, Muskogee, OK

Local News

November 1, 2012

2nd District race pricey

Candidates are spending at record-setting pace

Two of the three candidates competing for the 2nd Congressional District post raked in the cash during the final weeks of this year’s election cycle.

The race for the seat being vacated by U.S. Rep. Dan Boren has been hotly contested, with six Republicans and three Democrats initially entering the fray. The contest is shaping up to be the most expensive race the district has seen this century — the four candidates who made it to the runoff election spent $3.36 million through Oct. 17.

Republican nominee Markwayne Mullin reported contributions totaling $160,031 during the first two weeks of October. Forty-two percent of Mullin’s most recent contributions, or $66,440, came from special interest groups.

Democratic rival Rob Wallace, who outpaced Mullin in the race for campaign cash during each of the five previous reporting periods, reported contributions totaling $74,420 for the first two weeks of October. About 21 percent of Wallace’s most recent contributions, or $15,500, came from political action committees.

Michael G. Fulks, who is competing as an independent candidate beholden to no special interests, has yet to file a campaign finance report. Fulks said he has accepted no campaign contributions and expects to reach the threshold amount for reportable expenditures a couple days before the election.

“What I have seen ... is a succession of people who go up to Washington and end up looking after the special interests that paid for their campaigns,” Fulks said. “The voice of the people get completely lost in all of that. The whole point of (me) being up there is to take the voice of the working people to Washington.”

Tim Ross, who manages Mullin’s campaign, criticized Wallace after the third-quarter campaign finance reports were filed for accepting contributions from “liberal Democrats (and) trial lawyers.” Ross, however, defended his candidate’s acceptance of contributions.

“When Markwayne rails against special interests, he means the liberal trial lawyers ... and labor unions,” Ross said. “He’s not referring to the pro-business, conservative donors to his own campaign who support Markwayne’s agenda.”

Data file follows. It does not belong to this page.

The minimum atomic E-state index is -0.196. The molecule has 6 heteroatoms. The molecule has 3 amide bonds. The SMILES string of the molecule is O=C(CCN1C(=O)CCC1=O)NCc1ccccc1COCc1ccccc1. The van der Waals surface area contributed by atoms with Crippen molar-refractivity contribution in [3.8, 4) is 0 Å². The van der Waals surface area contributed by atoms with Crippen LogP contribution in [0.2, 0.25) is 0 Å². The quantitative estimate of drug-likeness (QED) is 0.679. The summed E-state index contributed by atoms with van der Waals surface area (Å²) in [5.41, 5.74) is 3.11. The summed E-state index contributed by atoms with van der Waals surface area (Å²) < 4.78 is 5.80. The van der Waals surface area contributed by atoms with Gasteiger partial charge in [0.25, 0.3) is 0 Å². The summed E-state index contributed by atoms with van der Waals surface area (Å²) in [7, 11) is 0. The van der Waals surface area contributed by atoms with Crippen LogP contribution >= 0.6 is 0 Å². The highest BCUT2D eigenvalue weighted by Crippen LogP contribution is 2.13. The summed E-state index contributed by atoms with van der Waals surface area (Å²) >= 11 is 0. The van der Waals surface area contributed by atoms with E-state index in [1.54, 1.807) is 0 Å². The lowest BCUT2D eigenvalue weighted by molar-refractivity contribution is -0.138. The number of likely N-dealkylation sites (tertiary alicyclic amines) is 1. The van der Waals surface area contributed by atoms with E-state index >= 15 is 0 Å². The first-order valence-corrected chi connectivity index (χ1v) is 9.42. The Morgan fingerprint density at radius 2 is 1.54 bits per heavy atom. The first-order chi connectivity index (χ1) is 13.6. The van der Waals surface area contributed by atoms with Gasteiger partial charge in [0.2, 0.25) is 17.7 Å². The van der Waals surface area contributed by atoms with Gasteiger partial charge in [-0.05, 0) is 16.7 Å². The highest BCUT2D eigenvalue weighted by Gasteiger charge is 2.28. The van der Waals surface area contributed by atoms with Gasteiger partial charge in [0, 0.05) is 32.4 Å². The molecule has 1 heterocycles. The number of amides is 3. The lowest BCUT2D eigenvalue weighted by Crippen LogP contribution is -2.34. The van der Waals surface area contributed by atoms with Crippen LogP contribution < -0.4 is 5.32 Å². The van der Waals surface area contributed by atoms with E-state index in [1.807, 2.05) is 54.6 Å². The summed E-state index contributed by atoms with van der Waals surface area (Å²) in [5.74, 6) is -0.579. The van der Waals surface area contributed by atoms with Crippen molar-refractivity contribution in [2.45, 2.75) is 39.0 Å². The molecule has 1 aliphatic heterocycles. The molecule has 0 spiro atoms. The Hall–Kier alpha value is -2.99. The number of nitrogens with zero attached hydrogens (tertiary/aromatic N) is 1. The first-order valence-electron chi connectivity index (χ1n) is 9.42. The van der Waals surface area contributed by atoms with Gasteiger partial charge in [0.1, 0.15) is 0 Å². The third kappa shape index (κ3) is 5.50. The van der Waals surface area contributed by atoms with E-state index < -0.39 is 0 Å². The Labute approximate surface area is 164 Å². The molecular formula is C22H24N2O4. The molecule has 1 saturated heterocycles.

The Center for Responsive Politics shows most of Mullin’s PAC dollars have come from pro-business organizations. PAC money flowing into Wallace’s campaign has included a mix of pro-labor, pro-business and ideological groups.

Kyle Gott, who manages Wallace’s campaign, said the Democratic challenger “has consistently said he wants to be a voice for working men and women.”

“Working men and women from all over the district have supported our campaign,” Gott said. “Rob has not accepted special interest money from people and groups who want to end Medicare as we know it, privatize Social Security and who want to sell our water to Texas or give it away to Oklahoma City — Markwayne Mullin has.”

As of Oct. 17, Mullin has reported contributions totaling more than $1.48 million, expenditures of almost $1.37 million, and $115,496 cash on hand. Sixty-three percent of Mullin’s campaign contributions have come from individual donors, while about 17 percent has come from special interest groups. The remaining 20 percent came from Mullin’s pockets.

Wallace has reported contributions totaling more than $1.11 million through Oct. 17. Wallace reported campaign expenditures totaling $987,537 with $122,695 cash on hand. About 77 percent of Wallace’s contributions have come from individual donors. Another 21 percent of his campaign cash came from various PACs.

Wallace’s campaign has accumulated no debt. Mullin’s campaign owes the Republican candidate $250,000 through loans.

Gott said Wallace “runs his campaign like he expects government to run: ... responsible and debt-free.” Ross described Mullin’s campaign debt as “Markwayne’s personal investment” and not an indebtedness in the traditional sense.

Reach D.E. Smoot at (918) 684-2901 or

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